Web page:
Squid’s music rewards repeated playing; there seems to be so many layers…
There are no hidden satanic messages on reverse play or anything, but there’s stuff I’ve noticed under the surface since we recorded the album. To be honest I think that’s just a nice reminder of the importance of subtlety and scale here and there, and that we don’t tell each other EVERYTHING we’re planning on playing when we press record.
Do American avant-garde composers have an influence on your music? It seems very progressive and polyrhythmic …
Maybe less so the avant-garde ones. Reich and Glass and Riley and Cage are people we like to listen to sometimes when we’re on a long journey in the van. I think we find more rhythmic inspiration in dance music from all around the world, to be honest.
People talk a lot about how non-conformist punk was, but isn’t jazz the original mass-market music for the adventurous?
It might have been, but isn’t that just by reaction, with epoch having an influence over art, economy and technology? Maybe the special link between the two of these movements is the role of the vernacular: people knowing each other and sharing approaches on a conversational and even subconscious means of absorption. I think there’s still room for conformity in punk music, like there is with jazz.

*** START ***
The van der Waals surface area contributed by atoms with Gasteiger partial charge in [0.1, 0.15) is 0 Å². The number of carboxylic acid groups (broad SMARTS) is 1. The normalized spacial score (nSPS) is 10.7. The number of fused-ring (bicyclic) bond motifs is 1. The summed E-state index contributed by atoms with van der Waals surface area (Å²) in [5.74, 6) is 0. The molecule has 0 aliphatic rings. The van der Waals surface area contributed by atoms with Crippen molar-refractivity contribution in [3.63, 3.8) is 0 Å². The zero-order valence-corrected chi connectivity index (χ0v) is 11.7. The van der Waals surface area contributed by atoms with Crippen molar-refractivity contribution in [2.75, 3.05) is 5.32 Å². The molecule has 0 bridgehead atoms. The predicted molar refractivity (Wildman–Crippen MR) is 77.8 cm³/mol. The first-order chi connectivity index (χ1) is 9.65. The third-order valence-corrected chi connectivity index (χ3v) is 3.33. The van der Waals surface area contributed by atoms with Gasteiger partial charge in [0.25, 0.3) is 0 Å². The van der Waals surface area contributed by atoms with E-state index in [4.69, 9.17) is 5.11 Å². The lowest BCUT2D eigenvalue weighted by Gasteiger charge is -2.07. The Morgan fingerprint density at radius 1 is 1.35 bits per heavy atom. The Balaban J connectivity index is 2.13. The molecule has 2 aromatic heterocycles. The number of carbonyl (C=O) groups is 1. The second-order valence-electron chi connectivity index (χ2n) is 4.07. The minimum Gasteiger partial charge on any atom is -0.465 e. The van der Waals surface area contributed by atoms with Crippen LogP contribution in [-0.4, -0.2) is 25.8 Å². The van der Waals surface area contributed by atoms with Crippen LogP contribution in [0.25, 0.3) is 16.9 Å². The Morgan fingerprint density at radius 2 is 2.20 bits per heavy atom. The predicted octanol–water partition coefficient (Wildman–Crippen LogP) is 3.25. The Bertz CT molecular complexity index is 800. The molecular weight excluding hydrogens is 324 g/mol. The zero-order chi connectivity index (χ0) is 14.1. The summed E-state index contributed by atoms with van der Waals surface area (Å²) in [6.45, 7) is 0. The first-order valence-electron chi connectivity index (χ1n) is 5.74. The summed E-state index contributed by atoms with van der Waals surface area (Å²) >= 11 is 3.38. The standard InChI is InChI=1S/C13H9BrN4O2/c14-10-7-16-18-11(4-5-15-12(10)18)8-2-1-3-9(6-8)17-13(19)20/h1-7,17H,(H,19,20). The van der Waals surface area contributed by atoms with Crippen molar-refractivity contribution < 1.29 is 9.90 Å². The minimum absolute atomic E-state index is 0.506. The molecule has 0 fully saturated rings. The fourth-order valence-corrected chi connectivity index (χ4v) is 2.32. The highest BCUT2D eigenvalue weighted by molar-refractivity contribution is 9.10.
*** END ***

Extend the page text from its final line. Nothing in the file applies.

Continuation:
Although much of your music is fun and exuberant, there’s also an urgent edge throughout many of the songs. Is it difficult to reconcile these two emotions in songwriting?
I think it’s just that we take the music seriously and have fun whilst we’re doing it.
The video for Narrator is so simple in concept, but really powerful in the sense of the otherworldliness it projects. Was this intentional? Is there an ambition to present the band as providing something alien?
We haven’t aimed to present ourselves as an alien band. But we are interested in the idea of the uncanny. In that video, Felix Green was really good at listening to how we wanted to explore an impossible place, and I’m glad it’s come across as otherworldly in that respect.
Is the band squidas mysterious as their marine namesakes?
I reckon the marine versions go deeper.
Has your idea of what music means changed over the years?
It’s always changing, but right now it feels especially important. It’s a crucial time to look after music, and from venues closing to people not being able to travel freely – everything is on a knife edge. It would be a shame to let the Capitalist Class have their way and fuck us all over, but I have a fond feeling we’re not going to let that happen yet.
SQUID’s deburt album, Bright Green Field, is released on Fri 7 May 2021, via Warp Records. The band also play Brighton’s Concorde 2 on Tues 07 Sept, followed by London’s Printworks on Thurs 23 and Southampton’s The 1865 on Mon 4 Oct
Photos by Holly Whitaker